Read Adland for All the Reasons Why You Should - or Shouldn't - Go into Advertising


We're firm believers in that if you're going to devote your life to something, even something as "banal" as advertising, you should commit. Let yourself go. Fall in love with it. Learn it inside and out.

After reading Adland over the weekend, we're thinking, here's a book that finally lets you do that.

It's really hard to find a book on advertising that doesn't come off as worshipful and jam-packed with debauched ad men and images of half-naked women, or overly critical and almost caustic. These are all attempts to simplify the profession and shove it into a box it doesn't really belong in.

We get a sense that author Mark Tungate has as much of a love/hate relationship with advertising as anybody. Without ignoring or embellishing those feelings, he examines the industry as a chartable landscape with a unique history.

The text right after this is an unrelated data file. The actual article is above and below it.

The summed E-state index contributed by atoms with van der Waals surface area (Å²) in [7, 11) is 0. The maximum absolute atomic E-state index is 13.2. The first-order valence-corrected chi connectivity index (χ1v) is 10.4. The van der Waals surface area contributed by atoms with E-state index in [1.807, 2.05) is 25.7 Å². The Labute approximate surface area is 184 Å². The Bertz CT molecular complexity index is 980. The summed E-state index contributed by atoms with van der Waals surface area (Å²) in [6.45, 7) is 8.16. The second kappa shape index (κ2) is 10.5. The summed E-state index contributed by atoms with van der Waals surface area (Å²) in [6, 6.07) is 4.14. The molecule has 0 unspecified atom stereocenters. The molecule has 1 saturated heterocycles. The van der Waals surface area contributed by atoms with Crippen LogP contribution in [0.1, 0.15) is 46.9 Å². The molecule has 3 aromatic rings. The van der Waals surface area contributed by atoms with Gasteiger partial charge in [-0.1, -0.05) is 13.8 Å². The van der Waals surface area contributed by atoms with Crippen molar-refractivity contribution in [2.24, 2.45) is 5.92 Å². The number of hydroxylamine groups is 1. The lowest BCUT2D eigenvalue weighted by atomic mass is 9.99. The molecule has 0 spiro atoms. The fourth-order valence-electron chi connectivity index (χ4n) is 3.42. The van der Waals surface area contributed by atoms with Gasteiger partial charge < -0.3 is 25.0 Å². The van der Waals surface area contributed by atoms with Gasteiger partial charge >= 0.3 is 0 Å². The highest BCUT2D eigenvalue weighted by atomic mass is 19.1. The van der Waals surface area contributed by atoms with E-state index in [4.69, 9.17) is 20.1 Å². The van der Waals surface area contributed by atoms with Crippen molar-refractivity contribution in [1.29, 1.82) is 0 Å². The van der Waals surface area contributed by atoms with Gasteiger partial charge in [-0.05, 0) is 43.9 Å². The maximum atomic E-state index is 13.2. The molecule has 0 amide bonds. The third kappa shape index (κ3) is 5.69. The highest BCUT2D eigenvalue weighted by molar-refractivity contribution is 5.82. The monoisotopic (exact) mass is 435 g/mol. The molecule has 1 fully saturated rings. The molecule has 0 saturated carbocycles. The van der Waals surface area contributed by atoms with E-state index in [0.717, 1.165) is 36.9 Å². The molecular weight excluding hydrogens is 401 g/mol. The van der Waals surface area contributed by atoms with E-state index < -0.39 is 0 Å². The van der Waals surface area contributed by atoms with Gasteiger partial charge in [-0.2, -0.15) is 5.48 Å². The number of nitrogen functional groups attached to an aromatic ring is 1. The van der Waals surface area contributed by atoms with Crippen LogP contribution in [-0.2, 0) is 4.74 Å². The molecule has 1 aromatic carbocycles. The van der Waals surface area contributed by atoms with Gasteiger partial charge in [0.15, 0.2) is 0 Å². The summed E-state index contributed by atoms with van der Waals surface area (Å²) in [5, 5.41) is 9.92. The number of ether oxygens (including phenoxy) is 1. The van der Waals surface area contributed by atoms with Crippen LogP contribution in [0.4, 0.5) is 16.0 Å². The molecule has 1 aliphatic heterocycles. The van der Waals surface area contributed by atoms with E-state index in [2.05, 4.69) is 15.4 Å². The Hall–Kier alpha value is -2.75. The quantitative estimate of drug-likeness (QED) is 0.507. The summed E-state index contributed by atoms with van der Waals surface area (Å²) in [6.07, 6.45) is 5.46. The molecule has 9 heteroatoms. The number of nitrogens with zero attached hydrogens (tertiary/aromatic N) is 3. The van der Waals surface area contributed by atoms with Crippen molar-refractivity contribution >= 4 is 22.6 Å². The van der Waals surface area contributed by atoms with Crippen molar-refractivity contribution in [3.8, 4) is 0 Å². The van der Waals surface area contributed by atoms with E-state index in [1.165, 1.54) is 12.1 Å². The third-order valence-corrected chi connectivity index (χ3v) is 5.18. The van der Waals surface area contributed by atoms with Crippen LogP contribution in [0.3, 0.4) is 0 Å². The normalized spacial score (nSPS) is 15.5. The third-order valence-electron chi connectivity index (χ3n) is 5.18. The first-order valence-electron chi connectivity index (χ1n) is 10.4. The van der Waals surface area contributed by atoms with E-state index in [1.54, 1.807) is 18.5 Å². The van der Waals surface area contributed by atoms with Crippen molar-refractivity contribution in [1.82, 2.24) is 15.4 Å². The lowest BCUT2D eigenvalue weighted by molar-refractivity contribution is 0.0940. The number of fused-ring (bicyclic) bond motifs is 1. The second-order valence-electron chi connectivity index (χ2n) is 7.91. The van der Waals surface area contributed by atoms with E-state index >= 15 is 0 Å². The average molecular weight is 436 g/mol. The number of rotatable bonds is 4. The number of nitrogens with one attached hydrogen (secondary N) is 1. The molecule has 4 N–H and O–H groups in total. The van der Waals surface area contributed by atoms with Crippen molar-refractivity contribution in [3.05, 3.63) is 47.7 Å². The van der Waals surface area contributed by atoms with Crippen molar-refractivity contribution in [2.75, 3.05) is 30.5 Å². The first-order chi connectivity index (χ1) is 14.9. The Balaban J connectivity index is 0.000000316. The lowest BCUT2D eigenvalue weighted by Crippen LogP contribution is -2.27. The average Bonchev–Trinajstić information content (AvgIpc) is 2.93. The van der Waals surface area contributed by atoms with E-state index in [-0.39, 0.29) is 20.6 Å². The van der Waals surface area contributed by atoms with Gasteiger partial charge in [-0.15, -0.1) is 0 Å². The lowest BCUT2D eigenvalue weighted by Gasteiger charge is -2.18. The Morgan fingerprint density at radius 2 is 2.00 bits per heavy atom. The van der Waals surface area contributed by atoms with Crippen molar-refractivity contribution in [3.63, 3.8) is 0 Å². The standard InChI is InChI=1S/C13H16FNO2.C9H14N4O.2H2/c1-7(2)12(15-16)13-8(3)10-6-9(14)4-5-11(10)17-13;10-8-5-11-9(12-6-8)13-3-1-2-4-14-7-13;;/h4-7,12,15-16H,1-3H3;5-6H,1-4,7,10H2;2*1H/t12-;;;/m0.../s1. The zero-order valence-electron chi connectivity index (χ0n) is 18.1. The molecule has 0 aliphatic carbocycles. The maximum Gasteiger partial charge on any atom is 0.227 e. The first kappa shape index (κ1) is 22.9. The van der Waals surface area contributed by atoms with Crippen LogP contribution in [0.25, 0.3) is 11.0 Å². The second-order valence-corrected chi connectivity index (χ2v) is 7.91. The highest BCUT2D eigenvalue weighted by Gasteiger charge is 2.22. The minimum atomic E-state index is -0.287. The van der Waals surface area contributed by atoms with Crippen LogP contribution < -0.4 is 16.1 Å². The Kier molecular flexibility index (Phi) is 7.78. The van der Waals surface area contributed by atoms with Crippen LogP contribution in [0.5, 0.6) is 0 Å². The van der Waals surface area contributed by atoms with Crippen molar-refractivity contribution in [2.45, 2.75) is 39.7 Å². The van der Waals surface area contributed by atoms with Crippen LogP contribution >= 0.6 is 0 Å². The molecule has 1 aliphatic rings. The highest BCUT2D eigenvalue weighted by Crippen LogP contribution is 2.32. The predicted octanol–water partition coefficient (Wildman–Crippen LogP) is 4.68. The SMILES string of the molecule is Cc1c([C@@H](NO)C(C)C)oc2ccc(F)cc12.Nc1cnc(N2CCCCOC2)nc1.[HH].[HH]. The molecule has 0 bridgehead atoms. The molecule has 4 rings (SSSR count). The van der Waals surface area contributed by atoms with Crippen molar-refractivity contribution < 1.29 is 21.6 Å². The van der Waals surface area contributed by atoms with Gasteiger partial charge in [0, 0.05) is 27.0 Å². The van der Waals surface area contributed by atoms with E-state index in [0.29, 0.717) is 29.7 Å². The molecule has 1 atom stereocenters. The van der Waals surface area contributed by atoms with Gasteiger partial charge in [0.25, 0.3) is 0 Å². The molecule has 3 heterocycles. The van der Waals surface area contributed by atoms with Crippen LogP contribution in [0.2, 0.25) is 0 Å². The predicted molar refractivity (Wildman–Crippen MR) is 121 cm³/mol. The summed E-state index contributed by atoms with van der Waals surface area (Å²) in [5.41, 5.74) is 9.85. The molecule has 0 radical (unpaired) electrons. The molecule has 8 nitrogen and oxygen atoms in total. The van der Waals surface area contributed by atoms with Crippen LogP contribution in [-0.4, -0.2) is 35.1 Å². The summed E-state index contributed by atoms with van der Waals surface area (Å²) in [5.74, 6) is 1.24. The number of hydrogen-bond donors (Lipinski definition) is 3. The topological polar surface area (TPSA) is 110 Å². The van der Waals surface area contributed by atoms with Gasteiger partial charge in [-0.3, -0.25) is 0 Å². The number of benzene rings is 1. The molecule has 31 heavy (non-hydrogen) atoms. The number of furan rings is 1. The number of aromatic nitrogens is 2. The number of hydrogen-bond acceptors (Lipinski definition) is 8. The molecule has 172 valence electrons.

But there's a kind of fondness, too, as he recounts the history of major agencies, describes why Pears Soap left a resonant impression, and outlines the actions that made the first "on-record" ad men who they are.

While advertising is a business filled - like any other - with talented creative, technical and business people, it's also got more than its fair share of passion.

That's because advertising is largely the business of examining people in a passionate way, then using what you discover to tell them stories about themselves.

Granted, to sell them stuff. There's just one oft-overlooked aspect of this equation: that the great portfolio-toting people who advertised the "culture" of advertising to the masses, fell just as much in love with their creation as the outside world.

And in love, of course, there's plenty of pain.

by Angela Natividad    Sep-12-07   Click to Comment   
Topic: Opinion, Publishing   

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Great! I can find out through first hand experience of the joys triumphs, and heartaches of the advertising industry.

Does this mean I don't have to pester anyone, anymore?

Posted by: Tiffany on September 12, 2007 1:50 PM